Meditation: prajna, origins

We begin this week and month contemplating qualities intrinsic to being human. Each of them gives rise to or birth myriad other qualities. Before naming the four qualities highlighted for personal contemplation and then meditation, let’s explore the premise of what gives rise to what; what births what.

The processes of awakening are universally simple: become aware of that which one was unaware of previously. More than a year ago, we paused on the five common senses so as to recognize how much more there is to the experiences of seeing, hearing, tasting, smelling, and touching. Our visitation with our own senses revealed that sight includes one’s views such as biases, sense of beauty or ugly, and what one might be blind to or see clearly within others but not within one’s self. The sense of taste expanded beyond that which passed over the taste buds to values, tastes in politics, clothing, friends, books, and such. Hearing revealed that, quite often, we hear what we want to and don’t hear what we don’t want to; that hearing something does not mean it will be listened to or understood or that we are ready to. Also, hearing provoked the inquiry of do we listen to ourselves, in all manner of that reflective process, including intuition.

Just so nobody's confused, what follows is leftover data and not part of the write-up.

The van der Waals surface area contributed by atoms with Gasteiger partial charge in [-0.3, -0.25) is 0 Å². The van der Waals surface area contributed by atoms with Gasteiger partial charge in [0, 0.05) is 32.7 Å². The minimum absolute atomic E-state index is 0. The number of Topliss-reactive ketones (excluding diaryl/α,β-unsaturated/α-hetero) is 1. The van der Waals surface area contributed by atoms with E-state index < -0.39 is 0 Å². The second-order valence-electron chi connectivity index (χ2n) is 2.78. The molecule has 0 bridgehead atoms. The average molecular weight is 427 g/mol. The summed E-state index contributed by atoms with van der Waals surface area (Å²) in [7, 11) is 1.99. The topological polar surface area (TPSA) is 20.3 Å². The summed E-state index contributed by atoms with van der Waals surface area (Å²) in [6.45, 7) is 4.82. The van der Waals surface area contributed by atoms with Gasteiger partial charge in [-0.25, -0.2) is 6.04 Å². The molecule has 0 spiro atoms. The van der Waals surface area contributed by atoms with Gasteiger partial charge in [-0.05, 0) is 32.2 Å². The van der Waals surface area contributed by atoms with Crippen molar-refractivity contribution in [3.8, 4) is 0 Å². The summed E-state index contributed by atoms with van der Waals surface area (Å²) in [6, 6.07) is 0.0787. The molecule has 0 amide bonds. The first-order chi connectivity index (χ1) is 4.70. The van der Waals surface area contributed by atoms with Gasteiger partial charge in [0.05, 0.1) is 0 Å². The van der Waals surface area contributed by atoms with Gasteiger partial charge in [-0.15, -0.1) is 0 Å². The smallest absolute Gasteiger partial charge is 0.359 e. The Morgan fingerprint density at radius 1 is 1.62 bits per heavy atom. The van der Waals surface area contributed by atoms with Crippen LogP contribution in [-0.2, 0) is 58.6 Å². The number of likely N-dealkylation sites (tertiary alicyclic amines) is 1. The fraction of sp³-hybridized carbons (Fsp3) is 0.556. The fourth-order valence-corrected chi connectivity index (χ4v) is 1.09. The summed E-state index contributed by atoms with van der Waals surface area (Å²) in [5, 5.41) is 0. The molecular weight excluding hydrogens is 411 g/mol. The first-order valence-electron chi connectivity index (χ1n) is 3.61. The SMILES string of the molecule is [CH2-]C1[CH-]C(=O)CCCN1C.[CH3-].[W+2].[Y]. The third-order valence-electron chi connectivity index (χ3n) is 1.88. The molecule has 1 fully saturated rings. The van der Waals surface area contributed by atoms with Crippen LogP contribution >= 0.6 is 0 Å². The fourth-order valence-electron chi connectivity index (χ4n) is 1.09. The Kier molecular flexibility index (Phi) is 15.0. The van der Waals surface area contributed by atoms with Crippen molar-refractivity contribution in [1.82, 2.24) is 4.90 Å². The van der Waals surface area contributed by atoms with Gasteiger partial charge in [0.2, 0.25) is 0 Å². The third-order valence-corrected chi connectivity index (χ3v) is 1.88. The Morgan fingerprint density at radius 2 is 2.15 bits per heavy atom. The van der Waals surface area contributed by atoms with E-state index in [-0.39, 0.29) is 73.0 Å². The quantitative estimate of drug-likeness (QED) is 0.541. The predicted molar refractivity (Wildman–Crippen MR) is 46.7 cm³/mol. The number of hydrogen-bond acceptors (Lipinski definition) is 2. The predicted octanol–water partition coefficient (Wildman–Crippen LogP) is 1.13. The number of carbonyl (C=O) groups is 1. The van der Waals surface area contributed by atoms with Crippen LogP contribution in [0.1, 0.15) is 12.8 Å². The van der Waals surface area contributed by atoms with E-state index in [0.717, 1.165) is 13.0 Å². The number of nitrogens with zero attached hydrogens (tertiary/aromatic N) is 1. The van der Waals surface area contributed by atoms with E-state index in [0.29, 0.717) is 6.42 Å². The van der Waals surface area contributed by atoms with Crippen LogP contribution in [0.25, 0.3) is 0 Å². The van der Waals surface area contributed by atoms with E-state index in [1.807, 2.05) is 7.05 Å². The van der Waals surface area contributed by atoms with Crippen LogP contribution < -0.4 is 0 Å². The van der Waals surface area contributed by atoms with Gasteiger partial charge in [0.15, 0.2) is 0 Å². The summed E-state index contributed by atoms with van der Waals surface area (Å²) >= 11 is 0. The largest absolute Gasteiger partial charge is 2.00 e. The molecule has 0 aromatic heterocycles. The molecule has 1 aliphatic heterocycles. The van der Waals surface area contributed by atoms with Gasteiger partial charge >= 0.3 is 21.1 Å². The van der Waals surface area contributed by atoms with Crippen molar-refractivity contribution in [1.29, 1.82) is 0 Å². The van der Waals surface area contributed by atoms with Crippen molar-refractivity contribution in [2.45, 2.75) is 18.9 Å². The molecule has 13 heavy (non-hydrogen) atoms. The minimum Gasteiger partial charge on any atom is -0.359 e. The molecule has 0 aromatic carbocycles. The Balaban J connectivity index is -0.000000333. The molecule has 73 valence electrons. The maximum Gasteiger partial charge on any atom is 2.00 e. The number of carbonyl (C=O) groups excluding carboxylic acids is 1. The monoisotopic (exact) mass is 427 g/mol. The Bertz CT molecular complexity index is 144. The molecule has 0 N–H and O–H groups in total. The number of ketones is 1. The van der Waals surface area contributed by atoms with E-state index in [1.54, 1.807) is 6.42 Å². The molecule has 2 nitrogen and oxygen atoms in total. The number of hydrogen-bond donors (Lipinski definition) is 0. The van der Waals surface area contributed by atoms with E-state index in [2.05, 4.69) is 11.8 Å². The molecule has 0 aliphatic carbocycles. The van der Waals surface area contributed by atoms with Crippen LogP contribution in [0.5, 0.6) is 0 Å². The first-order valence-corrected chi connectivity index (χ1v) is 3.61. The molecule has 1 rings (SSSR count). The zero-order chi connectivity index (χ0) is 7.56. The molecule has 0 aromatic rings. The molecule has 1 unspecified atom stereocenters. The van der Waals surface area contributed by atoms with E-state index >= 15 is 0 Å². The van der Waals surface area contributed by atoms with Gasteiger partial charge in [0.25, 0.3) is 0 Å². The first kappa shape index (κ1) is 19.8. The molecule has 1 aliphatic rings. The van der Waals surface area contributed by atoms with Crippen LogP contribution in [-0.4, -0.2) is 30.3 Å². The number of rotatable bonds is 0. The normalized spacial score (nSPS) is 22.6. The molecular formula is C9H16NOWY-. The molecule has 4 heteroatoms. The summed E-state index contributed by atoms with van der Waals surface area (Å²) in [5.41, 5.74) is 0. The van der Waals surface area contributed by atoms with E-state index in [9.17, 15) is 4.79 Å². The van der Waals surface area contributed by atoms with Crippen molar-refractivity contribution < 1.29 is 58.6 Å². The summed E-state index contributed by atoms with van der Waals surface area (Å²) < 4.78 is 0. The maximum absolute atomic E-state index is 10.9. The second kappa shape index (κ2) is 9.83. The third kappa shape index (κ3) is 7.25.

I hearken back to the senses because they are an example of how such and such is born of something else. Taste in clothes or conversation has nothing to do with taste buds in the mouth. Nonetheless, human preferences originate in the processes of pleasant and unpleasant, just as a recipe does.

The four qualities offered for contemplation and meditation are: Presence, compassion, wisdom, and patience/forbearance. So many other qualities, skills, attributes, and abilities stream from and arise from these foundational qualities of being a human being.

About Donna Mitchell-Moniak

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